In the world of Cybersecurity and IT, one thing is for sure: there is no lack of tech jargon. Every day it seems like that there are new ones coming out, and the latest ones seem to be about a “Hybrid IT” model. Although the concept for this has been around for quite some time, it gained much more attention because of the Remote Workforce now becoming a permanent reality in the American economy. In this article, we take a look at both Hybrid Cloud and Hybrid IT solutions.
What Is The Hybrid Cloud?
Ever since COVID19 hit, companies have been wanting to move to a Cloud-based infrastructure for their obvious benefits (which was covered in a previous article). But not many people realize that there is more than just one offering of Cloud solutions. There are different variations of it, and the two most recognizable are that of the of the Public Cloud and the Private Cloud. So, what is the difference between the two?
The former refers to the fact that the resources available from a Cloud provider are accessible to anyone, at any time. For example, when you open up an account, you will have access to a control panel that will give you the look and feel of your own server. But the fact of the matter is that the resources you use in your account are actually shared with many others (known as “tenants”) on the same platform, in a safe and secure manner.
With the latter, your Cloud account is hosted on a dedicated, virtual machine which is your own. Although you will still have the same benefits of the Public Cloud, the resources that you use are only available to you and other authorized employees in your company.
So, a Hybrid Cloud is a combination of both the Public Cloud and the Private Cloud, and given the complex requirements of the Remote Workforce, many companies are now opting to take this approach. An advantage of this is that you can share information and data across both platforms.
What are Hybrid IT Solutions?
There are some companies that simply cannot make a 100% transition to a Cloud-based environment, whether it be AWS or Microsoft Azure. This is primarily because these entities are still running legacy-based systems, and therefore, still need to be located on-premises (also known as “On-Prem”). So, a Hybrid IT solutions model is one where the company has part of their IT infrastructure on a Cloud platform, and the other at the brick-and-mortar location of the business.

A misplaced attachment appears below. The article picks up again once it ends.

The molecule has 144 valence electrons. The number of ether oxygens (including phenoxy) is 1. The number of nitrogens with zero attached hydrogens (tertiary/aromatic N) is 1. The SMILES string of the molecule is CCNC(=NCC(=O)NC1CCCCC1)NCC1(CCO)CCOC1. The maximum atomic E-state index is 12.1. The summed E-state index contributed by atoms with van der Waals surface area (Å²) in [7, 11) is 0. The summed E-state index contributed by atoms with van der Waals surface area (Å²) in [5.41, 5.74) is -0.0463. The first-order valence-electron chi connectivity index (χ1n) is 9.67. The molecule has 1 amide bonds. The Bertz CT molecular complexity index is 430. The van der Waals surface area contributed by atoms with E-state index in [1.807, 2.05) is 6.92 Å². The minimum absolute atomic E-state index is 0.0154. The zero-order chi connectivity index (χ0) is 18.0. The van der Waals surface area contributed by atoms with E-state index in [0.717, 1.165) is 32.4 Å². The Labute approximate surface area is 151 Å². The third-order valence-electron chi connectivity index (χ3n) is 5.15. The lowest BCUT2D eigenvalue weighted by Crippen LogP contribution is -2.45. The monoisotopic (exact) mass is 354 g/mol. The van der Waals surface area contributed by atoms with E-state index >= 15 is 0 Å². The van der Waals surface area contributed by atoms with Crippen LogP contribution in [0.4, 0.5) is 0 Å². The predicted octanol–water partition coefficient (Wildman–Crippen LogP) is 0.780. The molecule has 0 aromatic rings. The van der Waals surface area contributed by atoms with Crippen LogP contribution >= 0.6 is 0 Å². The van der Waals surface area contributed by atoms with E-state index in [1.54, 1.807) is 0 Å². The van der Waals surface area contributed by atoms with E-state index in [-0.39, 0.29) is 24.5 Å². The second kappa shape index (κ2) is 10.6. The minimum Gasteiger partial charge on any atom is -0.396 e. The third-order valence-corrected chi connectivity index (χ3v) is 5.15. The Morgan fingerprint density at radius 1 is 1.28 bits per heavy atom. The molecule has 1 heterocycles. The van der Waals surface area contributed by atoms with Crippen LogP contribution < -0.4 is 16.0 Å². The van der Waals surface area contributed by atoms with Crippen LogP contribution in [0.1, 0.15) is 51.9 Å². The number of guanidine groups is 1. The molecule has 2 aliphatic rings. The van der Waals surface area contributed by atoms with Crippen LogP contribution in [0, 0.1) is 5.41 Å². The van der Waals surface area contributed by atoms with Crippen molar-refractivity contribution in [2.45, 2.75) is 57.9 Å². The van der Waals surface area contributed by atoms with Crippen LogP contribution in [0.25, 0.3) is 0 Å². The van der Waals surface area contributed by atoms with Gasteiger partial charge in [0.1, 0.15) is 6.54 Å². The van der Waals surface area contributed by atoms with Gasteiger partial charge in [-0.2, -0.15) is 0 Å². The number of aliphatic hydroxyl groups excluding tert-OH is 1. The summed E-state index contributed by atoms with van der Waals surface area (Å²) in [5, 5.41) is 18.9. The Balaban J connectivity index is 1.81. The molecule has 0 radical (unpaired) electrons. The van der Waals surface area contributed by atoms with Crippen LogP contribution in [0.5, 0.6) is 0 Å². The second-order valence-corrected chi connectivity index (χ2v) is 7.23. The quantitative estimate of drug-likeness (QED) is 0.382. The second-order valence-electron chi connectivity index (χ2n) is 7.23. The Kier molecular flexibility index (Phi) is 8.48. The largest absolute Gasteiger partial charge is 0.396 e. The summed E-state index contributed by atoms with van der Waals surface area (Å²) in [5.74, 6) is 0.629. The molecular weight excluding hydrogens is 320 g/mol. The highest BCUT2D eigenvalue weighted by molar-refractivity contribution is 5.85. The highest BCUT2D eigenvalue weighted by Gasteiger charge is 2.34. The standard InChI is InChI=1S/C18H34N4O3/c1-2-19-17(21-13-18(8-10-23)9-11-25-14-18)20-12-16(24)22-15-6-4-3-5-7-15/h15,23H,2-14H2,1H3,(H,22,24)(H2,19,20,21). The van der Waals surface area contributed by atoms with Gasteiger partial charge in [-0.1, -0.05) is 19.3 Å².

One of the primary reasons why a business would take this approach is that they still want to have control over their digital assets, and not simply hand everything over to the Cloud solutions provider.
The Advantages and Disadvantages of Hybrid IT Solutions
The advantages are as follows:
- For those companies that are still hesitant in completely trusting the Cloud environment, they can still leave a big part of their IT infrastructure On-Prem. They can then migrate other, smaller portions of it to the Cloud to see how well it works for them.
- With this, a company can then move over their entire IT infrastructure to the Cloud using a phased-in approach once they are ready to make a 100% commitment to it.
The disadvantages are:
- You and your IT department are still responsible for the IT security and maintenance of all of the servers, and all other devices that are associated with them. This includes keeping up with a regular software patch and upgrade schedule, to ensure that all of the software licensing is current.
- It will take more resources to monitor the health of your On-Prem infrastructure on a 24 X 7 X 365 basis, such as hiring more employees to keep tabs on everything that is involved.
The Advantages and Disadvantages Of The Hybrid Cloud
The advantages are as follows:
- You can move workloads as needed in order to meet your business objectives and requirements.
- For those processes that need to be guaranteed to have 100% uptime, they can be moved over quickly to the Private Cloud. Those that are less sensitive to this can still remain in the Public Cloud. This will give you a great balance in terms of optimization and cost savings.
The disadvantages are:
- The costs of using a Hybrid Cloud solutions model can be far greater than simply using services and software applications on-demand in the Public Cloud.
- There could be some components of your On-Prem infrastructure that are simply too outdated to be moved into the Cloud on the first attempt. Therefore, you will have to find some way to “modernize” them so that they can be transitioned over. Depending on this, you could even incur greater expenses.
How Can My Business Implement Hybrid IT Solutions?
Banks and other financial institutions can use both approaches in order to fulfill their requirements. For example, if your workforce is almost 100% remote, then using a Hybrid Cloud approach would be best. That way, your employees can access whatever shared resources they need in a secure manner, from just about any device.
But if you are still running legacy systems, such as older versions of the Windows OS, your best option would then be to use the Hybrid IT model, as described.
We understand that hybrid IT solutions can be confusing and this is why our experts are here to help. If you are ready to speak to a member of our team to discuss the best solutions for your business give us a call or schedule a meeting here.